It has recently been reported in the news that both sides in the ongoing Libyan civil war have begun to issue their own respective currencies. It would seem that two conflicting sides both enforcing their own form of government and issuing their own respective forms of money is Duopoly writ large.
In fact, nothing could be further from the truth. The emergence of two separate entities is the end of duopoly.
There is a lot of confusion about the nature of duopoly. I notice that although it is a phrase that is used a lot more since I first began referring to it five years ago, most people still do not understand the idea underpinning duopoly.
The often used bog standard definition of duopoly characterises it essentially as a two party political system. A classic example of this is America which has only ever had two parties with a realistic chance of forming an administration or electing a president. These are the Republicans and the Democrats.
But recent events in America have thrown this conception of the two party duopoly in America into doubt. On the Republican side Donald Trump, together with his new model army of disenfranchised American Dreamers, has undertaken what has been referred to as a ‘hostile takeover’ of the Republican party. On the other side Bernie Sanders is continuing to make the nomination of Hillary Clinton as the official opposition candidate difficult.
Commentators describe the situation as the breakdown of the old-fashioned American duopoly. They have suggested that the Republican Party will inevitably split as a consequence of the nomination of Trump.
Some have also suggested that supporters of Bernie Sanders will not be satisfied with a Hillary Clinton nomination. There is increasing pressure on Bernie Sanders to run as a third party independent candidate in the event that he does not receive the nomination.
Can we infer from all this that the traditional system is breaking down under the pressures of globalisation etc. ? Despite all the hopeful insurgent punditry the fact is that this does not represent any significant change to the duopoly.
The significance of duopoly does not rest on the fact that there are only two alternative parties on offer. In many nations states in Europe there are a plethora of political parties competing for office. Traditionally in these countries government administrations are made up of an amalgam of many of these different parties. Yet these multi party systems are still essentially duopoly on the Anglo Saxon model. And they should be, many of them were expressly created by America in the aftermath of WW II.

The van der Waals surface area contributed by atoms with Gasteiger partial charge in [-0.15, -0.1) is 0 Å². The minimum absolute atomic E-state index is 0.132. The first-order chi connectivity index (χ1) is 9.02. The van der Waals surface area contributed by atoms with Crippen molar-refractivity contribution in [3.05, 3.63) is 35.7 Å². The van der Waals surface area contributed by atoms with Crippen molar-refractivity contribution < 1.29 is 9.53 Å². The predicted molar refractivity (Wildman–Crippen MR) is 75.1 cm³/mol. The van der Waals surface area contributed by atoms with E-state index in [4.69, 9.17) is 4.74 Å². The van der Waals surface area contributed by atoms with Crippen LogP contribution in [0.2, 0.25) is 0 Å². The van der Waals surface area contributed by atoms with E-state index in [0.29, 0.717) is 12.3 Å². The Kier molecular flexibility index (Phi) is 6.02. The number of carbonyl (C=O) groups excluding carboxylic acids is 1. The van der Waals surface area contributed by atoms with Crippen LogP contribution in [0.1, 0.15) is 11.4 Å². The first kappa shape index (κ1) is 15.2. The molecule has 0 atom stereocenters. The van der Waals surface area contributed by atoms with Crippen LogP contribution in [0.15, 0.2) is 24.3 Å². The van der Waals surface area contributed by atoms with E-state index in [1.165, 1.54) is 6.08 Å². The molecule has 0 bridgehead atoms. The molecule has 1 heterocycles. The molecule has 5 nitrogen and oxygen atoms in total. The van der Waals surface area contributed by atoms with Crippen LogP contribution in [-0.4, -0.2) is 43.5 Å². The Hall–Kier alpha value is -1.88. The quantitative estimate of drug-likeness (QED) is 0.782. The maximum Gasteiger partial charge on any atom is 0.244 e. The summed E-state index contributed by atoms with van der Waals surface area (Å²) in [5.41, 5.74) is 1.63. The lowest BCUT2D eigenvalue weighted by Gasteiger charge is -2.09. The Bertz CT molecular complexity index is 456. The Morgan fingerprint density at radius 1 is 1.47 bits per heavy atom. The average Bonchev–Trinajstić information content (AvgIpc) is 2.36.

Duopoly in post war Europe is crystallised in the proportional representation system which was expressly designed to prevent the dominance of any single political party and in particular, to prevent the possibility that at a communist party might rise to political prominence through the electoral process.
After the Second Germanic War most mainstream European political structures were discredited by the failure to fight Nazism or even active collaboration. This contrasted starkly with the success of the Soviet Union and the terrible price paid for victory but which enhanced the reputation of the Soviets across the globe.
This, together with the fact that the Anglo Saxon nations were struggling to rehabilitate these same European nations in the aftermath of defeat, meant that nothing was off the table in what became in effect a battle against the idea of victory against fascism. This included subversion and terrorism- famously in the affair of the P2 Masonic lodge and Operation Gladio.
At home in the Anglo Saxon victor nations, there was no necessity to create a system to prevent communists or even socialists from coming to pre-eminence since they were firmly excluded from the political process. And hadn’t the Anglo Saxons fought against Nazism (sort of?). There was no need to create a multi party proportional system.
Interestingly, that has changed now. A proportional electoral college was created by the AS Labour Party with the openly stated objective of preventing the Scottish Nationalist Party gaining an absolute electoral majority in Scotland. Of course, as we know it did not work. But it points us to the key duopoly dynamic here. That the multi party system is a means of preventing an outcome you don’t want by controlling what is on offer.
In post war Europe what was not wanted was communism, and the controlled offer was duopoly. Just the same, in Scotland what was not wanted was independence and the controlled offer was again, duopoly.
The recent Presidential elections in Austria are a further excellent illustration of the point.. Austria, like most other European countries has a proportional system that traditionally encourages many political parties. Within this framework, the Social Democrats have been traditionally dominant, forming part of the majority of administrations since WW II.
But in this election, both traditional parties of the ‘right’ and ‘left’, the People’s party and the Social Democrats failed to gain enough support to make it through into the second round of voting.
The reason for this was the rise of the so-called ‘hard right’ Austrian Freedom party whose anti immigration, anti-Muslim stance is often described in mainstream media as a polarising force in Austrian politics.
The left opposition to the Freedom Party coalesced around a Green ‘independent’ politician. As the final tally was revealed Austrian politics was split more or less neatly down the middle with the left gaining a majority of only 31,000 votes.